I really like how you emphasize the "judicious introduction" of time delays. I have seen some folks use time delays as a quick fix without carefully evaluating their effect on the entire system, which can either be a great solution or it can introduce other errors in subtle ways.
I have been involved in developing, improving and consulting anything related with control system for the last 15 years in electronics component testing and automation system. Time delay is really important and at some cases it is the only mean to solve the problems.
When the control loop is some derivative of a PID loop, maintaining phase is very good advice.
When there are unavoidable delays present in the system, your suggestion of some kind of "wait and act" strategy is probably good advice. When you think about it, adding a delay in the control loop is just another way to "conserve phase".
Truchard will be presented the award at the 2014 Golden Mousetrap Awards ceremony during the co-located events Pacific Design & Manufacturing, MD&M West, WestPack, PLASTEC West, Electronics West, ATX West, and AeroCon.
In a bid to boost the viability of lithium-based electric car batteries, a team at Lawrence Berkeley National Laboratory has developed a chemistry that could possibly double an EV’s driving range while cutting its battery cost in half.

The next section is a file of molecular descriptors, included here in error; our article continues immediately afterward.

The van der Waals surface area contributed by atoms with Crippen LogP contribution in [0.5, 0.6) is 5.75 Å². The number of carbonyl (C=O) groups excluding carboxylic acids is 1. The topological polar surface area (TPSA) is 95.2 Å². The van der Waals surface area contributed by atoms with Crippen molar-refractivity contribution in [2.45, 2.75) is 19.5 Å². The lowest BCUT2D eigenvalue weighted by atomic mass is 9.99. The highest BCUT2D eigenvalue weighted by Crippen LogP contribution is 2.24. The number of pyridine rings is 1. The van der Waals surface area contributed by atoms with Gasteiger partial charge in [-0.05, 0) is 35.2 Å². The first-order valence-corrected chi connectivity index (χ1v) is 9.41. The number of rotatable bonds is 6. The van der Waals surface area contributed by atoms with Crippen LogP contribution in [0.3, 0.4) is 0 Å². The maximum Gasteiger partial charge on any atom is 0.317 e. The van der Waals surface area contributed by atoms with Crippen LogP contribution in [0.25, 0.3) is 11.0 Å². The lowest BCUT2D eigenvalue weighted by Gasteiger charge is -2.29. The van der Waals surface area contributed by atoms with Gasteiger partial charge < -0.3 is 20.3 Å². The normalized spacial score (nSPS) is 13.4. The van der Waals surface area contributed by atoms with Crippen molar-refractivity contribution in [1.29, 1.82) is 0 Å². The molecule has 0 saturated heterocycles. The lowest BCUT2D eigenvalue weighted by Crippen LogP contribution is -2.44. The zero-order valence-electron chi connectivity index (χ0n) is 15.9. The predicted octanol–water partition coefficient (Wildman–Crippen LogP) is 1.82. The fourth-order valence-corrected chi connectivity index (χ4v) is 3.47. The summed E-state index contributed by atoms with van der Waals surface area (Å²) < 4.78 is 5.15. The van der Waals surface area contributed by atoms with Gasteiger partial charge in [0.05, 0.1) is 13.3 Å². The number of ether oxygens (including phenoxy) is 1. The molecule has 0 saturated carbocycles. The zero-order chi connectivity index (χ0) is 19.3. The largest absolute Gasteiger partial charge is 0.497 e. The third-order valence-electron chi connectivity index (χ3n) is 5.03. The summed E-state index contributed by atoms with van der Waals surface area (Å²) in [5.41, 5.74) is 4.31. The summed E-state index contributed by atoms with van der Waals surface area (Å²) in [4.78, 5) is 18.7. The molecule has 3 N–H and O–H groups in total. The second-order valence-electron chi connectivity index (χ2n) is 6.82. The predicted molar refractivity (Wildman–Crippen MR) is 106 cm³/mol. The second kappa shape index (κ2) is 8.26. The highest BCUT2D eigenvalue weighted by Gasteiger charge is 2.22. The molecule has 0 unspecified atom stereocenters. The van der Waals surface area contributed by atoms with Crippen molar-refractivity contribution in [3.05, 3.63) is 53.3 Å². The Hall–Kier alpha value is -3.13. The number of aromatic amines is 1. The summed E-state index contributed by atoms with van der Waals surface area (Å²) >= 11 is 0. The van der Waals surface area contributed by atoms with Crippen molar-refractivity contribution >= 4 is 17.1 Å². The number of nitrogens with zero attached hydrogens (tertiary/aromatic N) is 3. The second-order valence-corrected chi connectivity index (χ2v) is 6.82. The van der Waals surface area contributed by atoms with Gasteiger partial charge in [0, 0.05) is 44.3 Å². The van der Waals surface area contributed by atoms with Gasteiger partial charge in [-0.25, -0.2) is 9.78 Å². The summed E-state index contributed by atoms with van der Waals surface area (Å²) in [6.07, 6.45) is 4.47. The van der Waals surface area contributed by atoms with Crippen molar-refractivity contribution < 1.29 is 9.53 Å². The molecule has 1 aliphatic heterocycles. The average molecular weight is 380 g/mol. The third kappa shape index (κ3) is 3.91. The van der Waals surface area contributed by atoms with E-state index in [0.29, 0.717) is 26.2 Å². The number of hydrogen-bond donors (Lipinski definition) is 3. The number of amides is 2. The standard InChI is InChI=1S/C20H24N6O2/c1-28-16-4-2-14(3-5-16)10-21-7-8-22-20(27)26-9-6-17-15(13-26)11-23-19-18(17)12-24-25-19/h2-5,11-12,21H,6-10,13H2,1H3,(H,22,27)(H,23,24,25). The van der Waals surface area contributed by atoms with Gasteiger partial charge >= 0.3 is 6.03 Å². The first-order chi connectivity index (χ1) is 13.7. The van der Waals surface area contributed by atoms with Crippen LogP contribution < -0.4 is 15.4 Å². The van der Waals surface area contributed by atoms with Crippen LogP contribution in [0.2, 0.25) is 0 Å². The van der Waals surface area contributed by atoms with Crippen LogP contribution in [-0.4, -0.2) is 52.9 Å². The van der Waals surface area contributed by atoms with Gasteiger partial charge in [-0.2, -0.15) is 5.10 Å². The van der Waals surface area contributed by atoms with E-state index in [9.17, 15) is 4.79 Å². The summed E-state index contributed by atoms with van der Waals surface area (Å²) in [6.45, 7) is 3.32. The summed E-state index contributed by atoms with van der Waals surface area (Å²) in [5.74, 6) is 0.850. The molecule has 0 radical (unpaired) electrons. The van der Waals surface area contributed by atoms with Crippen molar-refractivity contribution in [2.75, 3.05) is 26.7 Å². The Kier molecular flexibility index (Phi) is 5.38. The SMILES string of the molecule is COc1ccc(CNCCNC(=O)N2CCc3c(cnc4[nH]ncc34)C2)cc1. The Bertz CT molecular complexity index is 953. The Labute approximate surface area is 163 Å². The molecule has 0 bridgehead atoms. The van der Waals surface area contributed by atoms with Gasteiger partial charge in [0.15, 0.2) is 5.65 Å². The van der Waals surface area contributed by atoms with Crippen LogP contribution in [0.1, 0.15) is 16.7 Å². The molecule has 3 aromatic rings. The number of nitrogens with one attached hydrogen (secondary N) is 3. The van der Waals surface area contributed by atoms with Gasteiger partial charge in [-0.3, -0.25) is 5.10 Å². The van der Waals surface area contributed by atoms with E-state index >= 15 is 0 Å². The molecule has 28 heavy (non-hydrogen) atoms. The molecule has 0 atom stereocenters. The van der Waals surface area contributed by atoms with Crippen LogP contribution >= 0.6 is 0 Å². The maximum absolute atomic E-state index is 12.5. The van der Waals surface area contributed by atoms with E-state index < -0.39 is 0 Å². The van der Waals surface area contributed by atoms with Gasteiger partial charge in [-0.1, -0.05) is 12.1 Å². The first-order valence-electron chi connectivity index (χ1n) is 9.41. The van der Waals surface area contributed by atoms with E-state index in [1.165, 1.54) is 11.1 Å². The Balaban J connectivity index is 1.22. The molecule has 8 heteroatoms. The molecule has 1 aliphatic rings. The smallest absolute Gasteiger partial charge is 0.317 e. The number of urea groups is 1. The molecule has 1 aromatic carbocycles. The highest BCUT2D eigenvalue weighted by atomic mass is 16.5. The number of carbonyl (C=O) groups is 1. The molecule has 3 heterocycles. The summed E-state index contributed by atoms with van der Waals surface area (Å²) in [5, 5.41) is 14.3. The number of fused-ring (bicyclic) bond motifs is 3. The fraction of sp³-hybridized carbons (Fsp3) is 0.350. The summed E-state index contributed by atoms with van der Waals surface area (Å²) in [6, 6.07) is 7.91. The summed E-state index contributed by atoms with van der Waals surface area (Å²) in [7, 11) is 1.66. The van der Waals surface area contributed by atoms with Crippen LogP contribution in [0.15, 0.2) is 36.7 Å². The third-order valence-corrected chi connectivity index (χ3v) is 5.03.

For industrial control applications, or even a simple assembly line, that machine can go almost 24/7 without a break. But what happens when the task is a little more complex? That’s where the “smart” machine would come in. The smart machine is one that has some simple (or complex in some cases) processing capability to be able to adapt to changing conditions. Such machines are suited for a host of applications, including automotive, aerospace, defense, medical, computers and electronics, telecommunications, consumer goods, and so on. This discussion will examine what’s possible with smart machines, and what tradeoffs need to be made to implement such a solution.